After some years of operation, “significant changes took place in the context, which created strong impetus for changes,” underlines Hayes Tang. First, the Sino-Portuguese Joint Declaration was signed in 1987, assuring the city’s administration would be returned to the People’s Republic of China in 1999. Second, the Hong Kong Government decided to expand its higher education sector “to satisfy the need for localization of the administration for the change of sovereignty in 1997. These two issues implied that the need from Hong Kong students for higher education places would decrease whereas the need from Macau students would increase,” Mr Tang adds.
Another factor to take into account: according to the memoir of former Governor Garcia Leandro, there was “a deviation from the objectives, with Hong Kong students being privileged, which forced successive interventions by the Macau Administration,“ which contributed to the move by the local authorities to acquire UEA.
So, in 1988 the Government of Macau decided to purchase the University of East Asia from the founders, aiming to ensure a supply of educated human resources, converting it into a public institution. “From the academic year 1988–1998, large sums of public money will be entailed for the first time, and with them the likelihood of a far greater and far more direct interest shown by a Government committed to start the heavy task of localizing the administration by 1991 and complete it by the end of the millennium,” notes Bernard Mellor.
The purchase cost MOP100 million to the Government of Macau, which also settled MOP20 million in debt. This amount would not be enough to build a small part of a new campus, it was mentioned at the time.
“Keeping its characteristics as an international university, also open to students from abroad, the UEA started to be concerned, in the first place, with the interests of Macau in this crucial period of his life,” recalls Jorge Rangel, who at that time was the pivot of the transformation. “Many doubts existed in relation to the real interests of this Hong Kong company, but it fulfilled the contract signed”, would later recognize Jorge Rangel, who was twice Secretary for Education during the Portuguese administration (1981-1986 and 1991-1999).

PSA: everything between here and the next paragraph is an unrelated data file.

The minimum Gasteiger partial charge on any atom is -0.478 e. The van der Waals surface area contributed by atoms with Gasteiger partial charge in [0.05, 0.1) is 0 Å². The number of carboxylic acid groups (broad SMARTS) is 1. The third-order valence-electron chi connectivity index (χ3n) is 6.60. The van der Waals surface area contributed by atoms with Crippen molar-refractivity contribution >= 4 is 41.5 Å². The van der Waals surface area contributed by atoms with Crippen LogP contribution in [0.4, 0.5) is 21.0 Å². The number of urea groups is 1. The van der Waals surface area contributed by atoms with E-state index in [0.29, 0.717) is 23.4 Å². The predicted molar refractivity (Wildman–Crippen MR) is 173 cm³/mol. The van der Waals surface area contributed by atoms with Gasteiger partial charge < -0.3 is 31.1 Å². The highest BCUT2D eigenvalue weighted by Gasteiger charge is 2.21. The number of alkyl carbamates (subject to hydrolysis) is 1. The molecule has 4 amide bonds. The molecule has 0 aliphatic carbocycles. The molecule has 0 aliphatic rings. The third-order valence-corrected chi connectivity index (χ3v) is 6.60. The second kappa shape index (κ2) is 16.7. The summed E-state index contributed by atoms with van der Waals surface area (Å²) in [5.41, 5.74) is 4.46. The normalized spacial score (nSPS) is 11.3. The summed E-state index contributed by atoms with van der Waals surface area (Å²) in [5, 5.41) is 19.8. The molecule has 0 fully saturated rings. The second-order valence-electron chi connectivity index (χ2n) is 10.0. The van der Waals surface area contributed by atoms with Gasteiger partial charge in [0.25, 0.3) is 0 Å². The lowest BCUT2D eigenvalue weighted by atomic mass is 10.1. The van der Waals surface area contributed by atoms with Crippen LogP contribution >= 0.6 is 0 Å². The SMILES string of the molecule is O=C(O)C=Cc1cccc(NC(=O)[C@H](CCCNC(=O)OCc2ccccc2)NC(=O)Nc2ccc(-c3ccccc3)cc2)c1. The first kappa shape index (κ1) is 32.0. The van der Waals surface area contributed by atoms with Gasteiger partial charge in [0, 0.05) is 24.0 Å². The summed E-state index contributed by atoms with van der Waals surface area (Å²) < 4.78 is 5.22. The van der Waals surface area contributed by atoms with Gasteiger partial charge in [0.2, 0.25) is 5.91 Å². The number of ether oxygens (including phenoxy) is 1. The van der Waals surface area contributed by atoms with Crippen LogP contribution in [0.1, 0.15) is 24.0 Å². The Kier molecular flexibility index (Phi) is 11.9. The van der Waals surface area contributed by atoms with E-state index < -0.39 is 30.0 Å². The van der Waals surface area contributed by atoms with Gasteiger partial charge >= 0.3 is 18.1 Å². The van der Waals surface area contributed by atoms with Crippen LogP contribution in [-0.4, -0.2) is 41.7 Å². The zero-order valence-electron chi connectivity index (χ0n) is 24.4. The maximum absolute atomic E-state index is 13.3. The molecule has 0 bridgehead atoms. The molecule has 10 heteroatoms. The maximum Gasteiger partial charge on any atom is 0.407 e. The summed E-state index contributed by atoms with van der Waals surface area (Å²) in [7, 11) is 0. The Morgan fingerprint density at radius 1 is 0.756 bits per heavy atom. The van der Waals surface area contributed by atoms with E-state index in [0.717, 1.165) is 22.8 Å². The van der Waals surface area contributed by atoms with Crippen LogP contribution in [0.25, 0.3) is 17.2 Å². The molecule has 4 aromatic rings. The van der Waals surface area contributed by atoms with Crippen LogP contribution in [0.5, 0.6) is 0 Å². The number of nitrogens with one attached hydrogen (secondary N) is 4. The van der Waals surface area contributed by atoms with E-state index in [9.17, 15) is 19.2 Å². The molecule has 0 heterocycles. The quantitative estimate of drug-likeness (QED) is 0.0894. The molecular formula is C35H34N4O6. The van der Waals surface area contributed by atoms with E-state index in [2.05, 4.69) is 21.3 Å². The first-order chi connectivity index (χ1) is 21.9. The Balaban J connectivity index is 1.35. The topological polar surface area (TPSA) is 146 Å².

The name UEA was changed to University of Macau (UM) in 1991, “signifying its new ownership,” explains Mr Tang.
UEA was technically split into three institutions – the UM, the Macau Polytechnic Institute and, a year later in 1992, the Asia International Open University, later renamed to City University of Macau.
The new 1.09 square kilometre campus on Hengqin inaugurated in the 2014/2015 academic year, paving the way for a new era for the UM and Macau’s higher education.
The beginnings of higher education in Macau, already with university teaching characteristics, date back to December 1594, with the creation of the Madre de Deus College, which conferred academic degrees on ecclesiastics and lay people and contained in its study program a significant number teaching activities that transformed it into the largest Catholic institute in the Far East, according to the former vice-chancellor of UM, Nascimento Ferreira. The façade of the ruins of Sao Paulo, ex libris of Macau, is what remains of this religious and educational complex.
An equally important moment is the inauguration in 1728 of the Seminary of S. José, also under the leadership of the Jesuits. The curriculum included, among others, Latin grammar, Portuguese grammar, arithmetic, rhetoric, theology. In 1762, members of the Jesus Company were expelled, but they would return in 1862 “and together with other religious congregations established in Macau they also participated in religious higher education,” adds Ferreira.
Thereafter, higher education in Macau declined until 1981.
Along the way is an experience called the International University of Macau, which was formally created in 1980, but which – despite having appointed rector and protocols with universities from around the world – never left the paper.
It was, however, a sign of what was to come.